Gov. Corbett Withholds Signature From $29.1B Budget
HARRISBURG, Pa. (CBS/AP) — Gov. Tom Corbett says he won’t sign a $29.1 billion spending plan for Pennsylvania state government before the fiscal year ends at midnight, saying he’ll continue to seek passage of a meaningful bill to reduce future public pension costs.
Corbett issued the following statement Monday night on the $29.1 billion spending plan for the 2014-15 fiscal year passed by the General Assembly:
“We are elected to serve the best interests of the people of Pennsylvania. Leadership is not always about the popular choices; it’s about difficult choices.
“The budget I received tonight makes significant investments in our common priorities of education, jobs and human services. It does not address all the difficult choices that still need to be made.
“It leaves pensions, one of the largest expenses to the commonwealth and our school districts, on the table, leaving the weight on Pennsylvania taxpayers and perpetuating the tug of war over state funding every single year.
“Pension costs are consuming more than 60 cents of every new dollar of general fund revenues.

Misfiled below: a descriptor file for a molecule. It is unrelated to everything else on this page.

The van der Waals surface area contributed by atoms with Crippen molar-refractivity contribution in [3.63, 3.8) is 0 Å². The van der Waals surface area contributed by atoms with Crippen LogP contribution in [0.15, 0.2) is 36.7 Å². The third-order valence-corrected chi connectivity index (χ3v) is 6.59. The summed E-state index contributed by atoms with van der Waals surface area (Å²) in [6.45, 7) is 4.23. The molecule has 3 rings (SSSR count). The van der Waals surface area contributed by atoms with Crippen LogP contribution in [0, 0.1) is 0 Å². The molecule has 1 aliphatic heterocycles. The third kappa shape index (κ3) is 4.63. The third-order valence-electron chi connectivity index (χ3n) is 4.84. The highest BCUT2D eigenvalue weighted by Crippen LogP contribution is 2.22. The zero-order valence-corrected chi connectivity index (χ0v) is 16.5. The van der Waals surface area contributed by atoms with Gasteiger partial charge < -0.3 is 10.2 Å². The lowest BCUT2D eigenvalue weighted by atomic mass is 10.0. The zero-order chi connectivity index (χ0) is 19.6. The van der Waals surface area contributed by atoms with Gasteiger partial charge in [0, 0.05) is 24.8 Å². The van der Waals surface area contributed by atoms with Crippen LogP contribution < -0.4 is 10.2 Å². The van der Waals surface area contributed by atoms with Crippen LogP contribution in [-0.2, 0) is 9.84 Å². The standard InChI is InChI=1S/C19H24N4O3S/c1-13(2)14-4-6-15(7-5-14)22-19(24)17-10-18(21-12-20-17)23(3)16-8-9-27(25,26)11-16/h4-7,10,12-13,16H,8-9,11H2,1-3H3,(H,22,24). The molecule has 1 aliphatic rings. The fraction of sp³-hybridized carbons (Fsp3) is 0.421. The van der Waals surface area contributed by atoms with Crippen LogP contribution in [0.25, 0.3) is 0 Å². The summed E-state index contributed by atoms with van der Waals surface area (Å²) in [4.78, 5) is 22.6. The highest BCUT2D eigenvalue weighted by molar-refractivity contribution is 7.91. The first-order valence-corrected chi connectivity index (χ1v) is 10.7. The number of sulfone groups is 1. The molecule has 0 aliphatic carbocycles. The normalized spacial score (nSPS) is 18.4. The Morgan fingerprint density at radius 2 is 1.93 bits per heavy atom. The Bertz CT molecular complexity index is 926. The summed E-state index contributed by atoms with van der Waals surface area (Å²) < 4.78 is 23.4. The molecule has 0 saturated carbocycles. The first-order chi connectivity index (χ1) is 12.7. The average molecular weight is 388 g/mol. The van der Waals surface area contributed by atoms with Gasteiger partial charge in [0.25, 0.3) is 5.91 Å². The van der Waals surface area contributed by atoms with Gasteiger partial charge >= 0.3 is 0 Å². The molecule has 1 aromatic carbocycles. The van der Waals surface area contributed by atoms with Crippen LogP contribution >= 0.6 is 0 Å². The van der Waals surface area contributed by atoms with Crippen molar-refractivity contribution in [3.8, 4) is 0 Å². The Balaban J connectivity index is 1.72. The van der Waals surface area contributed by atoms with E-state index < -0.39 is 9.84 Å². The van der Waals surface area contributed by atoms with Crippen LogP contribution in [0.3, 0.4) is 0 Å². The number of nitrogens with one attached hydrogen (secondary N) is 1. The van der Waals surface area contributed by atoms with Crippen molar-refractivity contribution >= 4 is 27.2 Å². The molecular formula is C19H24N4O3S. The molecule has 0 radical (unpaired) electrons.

“For the single parent who struggles to pay the bills every day, for the child going to school who deserves a quality education, for the elderly couple living on a fixed income, I will continue to fight for pension reform and real relief for Pennsylvania’s taxpayers.
“Every dollar saved through pension reform is a dollar we have to invest in Pennsylvania’s children, to reduce waiting lists for much-needed services for our most vulnerable, and to make improvements to our public safety system.
“I will continue to work with the legislature toward meaningful pension reform. I am withholding signing the budget passed by the General Assembly while I deliberate its impact on the people of Pennsylvania.”
Corbett’s move Monday night comes after leaders of the House and Senate Republican majorities couldn’t drum up enough support to pass pension legislation backed by Corbett.
That legislation would reduce future public employee pension benefits to bring a savings of more than $10 billion over 30 years.
But Democrats were united in opposition, and Republicans opposed it.
Instead, the Senate passed a bill would shift state lawmakers, judges, the governor and four other elected executive branch officials into a 401(k)-style system. It’s expected to save $690 million over 38 years.
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